To create a queue named something like prq, for example, you declare the variable like this.

queue_t prq;

Then before you use the queue you need to initialize it, in main, for example like this.

prq = queue_create();

To add an the tuple (val, arg, callback) to the queue do this (note that arg isn’t needed until the last question, so you an use NULL for this parameter in the meantime).

queue_enqueue (prq, val, arg, callback);

To get a tuple from the queue, declare variables to store the results and then pass them by reference to dequeue:

void *val, *arg;

void (*callback) (void*,void*); queue_dequeue (prq, &val, &arg, &callback);

Or if you aren’t using arg: void *val;

void (*callback) (void*,void*); queue_dequeue (prq, &val, NULL, &callback);

 

Timing the Execution of a Program

The UNIX command time can be prepended to any command to time its execution. When the command finishes you get a report of three times: the total elapsed clock time, the time spent in user-mode (i.e., your program code) and the time spent system-mode (i.e., the operating system). The format is otherwise a bit different on different platforms.

For example if you type this:

time ./sRead 100

You will get something like this on Mac OS when sRead completes:


1.074u 0.010s 0:01.08 100.0% 0+0k 0+0io 0pf+0w

And on Linux:

real 0m1.100s user 0m1.084s sys 0m0.000s

Ignore the user (u) and sys (s) times; they really are approximations. Pay attention only to the real, elapsed time, which is 1.08 s in the Mac example and 1.1 s in the Linux example.

You will use this command to assess and compare the runtime performance of the three alternative programs.

 

Hints: Creating and Joining with Threads in Run

You should create a separate thread for each call to read using:

uthread_create (void* (*start_proc)(void*), void* start_arg)

Also note that it is necessary to joint with a thread (i.e, uthread_join(t)) if you want to wait until the thread completes. You will need to do this in run, because when main returns the program will terminate, even if there are other threads running.

Hints: Blocking and Unblocking Threads

A thread can block itself at any time by calling uthread_block. Another thread can wakeup a blocked thread (t) by calling uthread_unblock(t). Recall that you will need to block threads after they call disk_scheduleRead and before they call handleRead. And that this blocked thread should be awoken when the disk read on which it is waiting has completed. Also recall that a thread can obtain its own identity (e.g., for unblocking) by calling uthread_self().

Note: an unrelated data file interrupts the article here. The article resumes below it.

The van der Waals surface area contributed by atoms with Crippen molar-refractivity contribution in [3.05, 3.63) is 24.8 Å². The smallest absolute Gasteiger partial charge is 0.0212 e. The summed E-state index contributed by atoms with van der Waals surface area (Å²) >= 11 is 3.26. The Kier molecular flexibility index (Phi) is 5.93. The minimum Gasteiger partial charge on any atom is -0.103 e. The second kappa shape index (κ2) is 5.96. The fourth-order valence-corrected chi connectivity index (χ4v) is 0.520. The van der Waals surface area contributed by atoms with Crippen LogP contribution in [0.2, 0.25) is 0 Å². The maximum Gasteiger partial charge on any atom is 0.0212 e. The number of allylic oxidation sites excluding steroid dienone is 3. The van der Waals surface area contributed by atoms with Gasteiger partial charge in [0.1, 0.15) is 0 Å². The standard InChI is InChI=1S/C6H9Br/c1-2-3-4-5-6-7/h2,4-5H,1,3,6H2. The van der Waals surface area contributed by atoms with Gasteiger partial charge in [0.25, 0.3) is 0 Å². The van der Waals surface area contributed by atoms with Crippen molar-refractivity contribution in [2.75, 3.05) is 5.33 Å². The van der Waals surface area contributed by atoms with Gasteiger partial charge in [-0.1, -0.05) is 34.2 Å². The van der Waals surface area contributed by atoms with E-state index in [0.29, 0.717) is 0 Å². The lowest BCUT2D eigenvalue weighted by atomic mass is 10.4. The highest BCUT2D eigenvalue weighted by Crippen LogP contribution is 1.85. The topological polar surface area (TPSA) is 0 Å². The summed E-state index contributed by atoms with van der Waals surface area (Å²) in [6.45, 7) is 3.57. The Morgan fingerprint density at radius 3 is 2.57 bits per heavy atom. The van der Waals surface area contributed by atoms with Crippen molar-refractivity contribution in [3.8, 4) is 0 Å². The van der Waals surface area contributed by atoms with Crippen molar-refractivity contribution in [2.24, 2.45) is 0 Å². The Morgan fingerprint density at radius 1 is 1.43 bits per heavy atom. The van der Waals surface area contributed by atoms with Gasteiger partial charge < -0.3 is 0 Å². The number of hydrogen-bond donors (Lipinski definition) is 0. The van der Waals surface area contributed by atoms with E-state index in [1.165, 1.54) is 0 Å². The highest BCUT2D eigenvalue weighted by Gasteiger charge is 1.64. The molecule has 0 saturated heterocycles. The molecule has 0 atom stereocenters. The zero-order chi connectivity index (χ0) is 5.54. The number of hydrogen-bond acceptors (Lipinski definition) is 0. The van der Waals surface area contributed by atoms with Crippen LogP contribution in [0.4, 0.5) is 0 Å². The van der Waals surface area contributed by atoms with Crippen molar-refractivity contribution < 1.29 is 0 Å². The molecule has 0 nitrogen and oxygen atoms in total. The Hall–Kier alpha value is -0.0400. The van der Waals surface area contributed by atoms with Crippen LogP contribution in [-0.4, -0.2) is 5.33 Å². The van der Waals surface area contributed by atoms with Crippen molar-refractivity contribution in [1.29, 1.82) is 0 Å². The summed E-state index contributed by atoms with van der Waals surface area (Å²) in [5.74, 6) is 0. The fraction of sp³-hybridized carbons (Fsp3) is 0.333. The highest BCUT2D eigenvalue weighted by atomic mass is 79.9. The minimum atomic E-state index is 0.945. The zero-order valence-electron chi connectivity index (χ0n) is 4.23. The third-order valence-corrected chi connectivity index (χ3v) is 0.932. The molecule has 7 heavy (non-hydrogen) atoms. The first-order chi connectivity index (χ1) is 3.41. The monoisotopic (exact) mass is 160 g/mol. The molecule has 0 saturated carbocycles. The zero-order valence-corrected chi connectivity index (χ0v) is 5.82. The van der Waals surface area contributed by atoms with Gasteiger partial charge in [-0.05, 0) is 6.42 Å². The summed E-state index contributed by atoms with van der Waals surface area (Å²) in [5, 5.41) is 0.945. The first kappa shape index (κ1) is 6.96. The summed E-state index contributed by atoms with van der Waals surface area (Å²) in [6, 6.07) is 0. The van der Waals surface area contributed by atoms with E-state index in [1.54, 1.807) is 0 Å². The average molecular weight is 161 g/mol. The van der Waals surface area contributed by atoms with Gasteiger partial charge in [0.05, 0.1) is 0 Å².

What to Do

 Download the Provided Code

The file www.ugrad.cs.ubc.ca/~cs213/cur/assignments/a9/code.zip contains the code files you will use for this assignment this includes the implementation of uthreads, spinlocks, a simulated disk, and other files used in each of the questions below.


Question 1: Synchronous Disk Read by Wasting CPU Time

Examine the program sRead.c, compile it by typing make sRead and run it.

You run it from the command line with one argument, the number of reads to perform. For example, to perform 100 reads, you type this:

./sRead 100

You might want to add some printf’s to get a better idea of what is happening. Be sure that you understand what is_read_pending is and how it is used. Before moving to the next step be sure that you remove any printf’s that you added.

Finally, time the execution of the program for executions that read various numbers of blocks.

For example

time ./sRead 10

time ./sRead 100

time ./sRead 1000

Knowing how the simulated disk and this program perform you should be able to explain why you see the runtime performance you do.

Record your data, observations, and explanation in the file Q1.txt.

 

Question 2: Implement Asynchronous Read — aRead.c

 

Step 1

Open aRead.c in an editor and examine it carefully. This version of the read program will use event-driven style programming to handle the disk reads asynchronously. That is, each read request registers a completion routine and returns immediately. The completion routines are then called by the disk interrupt service routine when each read completes.

The interrupt_service_routine and some other code is provided. You must implement the handle_read procedure and the code that schedules the reads in main. Note that there is an infinite loop at the end of main. This is needed because the program will terminate when main returns even if there are some reads that haven’t completed. And, of course, NONE of them will have completed since all that will have happened by the time you reach the end of main is that you will have scheduled all of the reads; none of them will have completed yet. The program will terminate when exit() is called, as you can see in handle_read_and_exit.

Compile and test your program and be sure that it produces the same output as sRead.


Step 2

To get a better understanding of how the interrupt interleaves with your program, run your programming in the debugger and set a breakpoint in interrupt_service_routine. When it stops, print out a stack trace. You will see something like this, for example.